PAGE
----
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Cold cognition is a concept used to describe information processing – be it conscious and/or unconscious (i.e., implicit/automatic) – which does not have a direct impact on emotional responses.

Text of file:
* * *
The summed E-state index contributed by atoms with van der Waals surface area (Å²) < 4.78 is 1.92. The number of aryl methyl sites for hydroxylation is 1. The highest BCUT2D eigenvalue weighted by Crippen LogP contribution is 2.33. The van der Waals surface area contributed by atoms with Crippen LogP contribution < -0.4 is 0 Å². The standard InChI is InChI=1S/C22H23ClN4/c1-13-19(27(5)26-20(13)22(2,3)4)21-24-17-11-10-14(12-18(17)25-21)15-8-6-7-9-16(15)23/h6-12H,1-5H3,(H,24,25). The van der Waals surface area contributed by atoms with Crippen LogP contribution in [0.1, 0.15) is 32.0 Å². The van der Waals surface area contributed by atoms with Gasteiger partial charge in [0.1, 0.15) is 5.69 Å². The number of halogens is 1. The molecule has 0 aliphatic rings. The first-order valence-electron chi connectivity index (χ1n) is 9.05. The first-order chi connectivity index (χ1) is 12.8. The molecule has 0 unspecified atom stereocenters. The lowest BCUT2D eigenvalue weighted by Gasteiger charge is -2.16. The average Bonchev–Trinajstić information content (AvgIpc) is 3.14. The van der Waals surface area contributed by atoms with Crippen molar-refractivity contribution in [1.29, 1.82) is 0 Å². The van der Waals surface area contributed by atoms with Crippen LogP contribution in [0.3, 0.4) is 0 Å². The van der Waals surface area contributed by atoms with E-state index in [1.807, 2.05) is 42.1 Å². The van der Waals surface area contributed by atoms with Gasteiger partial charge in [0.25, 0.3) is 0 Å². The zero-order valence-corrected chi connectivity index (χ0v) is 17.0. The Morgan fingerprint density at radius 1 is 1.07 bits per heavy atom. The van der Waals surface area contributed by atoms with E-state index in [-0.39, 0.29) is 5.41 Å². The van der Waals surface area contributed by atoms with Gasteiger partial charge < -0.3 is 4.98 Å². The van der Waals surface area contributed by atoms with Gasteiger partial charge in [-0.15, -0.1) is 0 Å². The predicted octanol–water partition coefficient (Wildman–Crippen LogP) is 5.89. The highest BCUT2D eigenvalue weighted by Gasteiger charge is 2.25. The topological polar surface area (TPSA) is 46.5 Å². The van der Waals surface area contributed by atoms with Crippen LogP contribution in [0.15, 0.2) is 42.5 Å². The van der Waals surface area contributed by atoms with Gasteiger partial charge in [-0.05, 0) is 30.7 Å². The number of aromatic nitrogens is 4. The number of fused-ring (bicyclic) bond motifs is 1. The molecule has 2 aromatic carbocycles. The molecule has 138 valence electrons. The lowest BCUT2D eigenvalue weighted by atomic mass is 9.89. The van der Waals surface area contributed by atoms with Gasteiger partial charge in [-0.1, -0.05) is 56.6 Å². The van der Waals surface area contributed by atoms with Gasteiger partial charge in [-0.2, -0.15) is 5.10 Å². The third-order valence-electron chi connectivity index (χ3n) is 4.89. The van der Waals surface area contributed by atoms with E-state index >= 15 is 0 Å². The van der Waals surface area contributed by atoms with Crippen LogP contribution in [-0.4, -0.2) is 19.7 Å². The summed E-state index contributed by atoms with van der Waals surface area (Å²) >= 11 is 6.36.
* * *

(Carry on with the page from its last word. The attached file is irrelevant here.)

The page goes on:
The distinction between hot and cold cognitions steams from the cognitive theories of emotions (e.g., Abelson and Rosenberg 1958; Lazarus 1982; Lazarus and Folkman 1984). Such theories assume that emotional responses are generated by the cognitive processing – be it conscious and/or unconscious (i.e., implicit/tacit) – of the information coming from the environment. In the simplest perspective, the distinction between hot (i.e., appraisal/evaluative) and cold cognitive processing is reflected in the impact which such cognitions have on the emotional responses of the individual. Hot cognitions are responsible for processing the emotionally relevant features of the representations of the stimuli...
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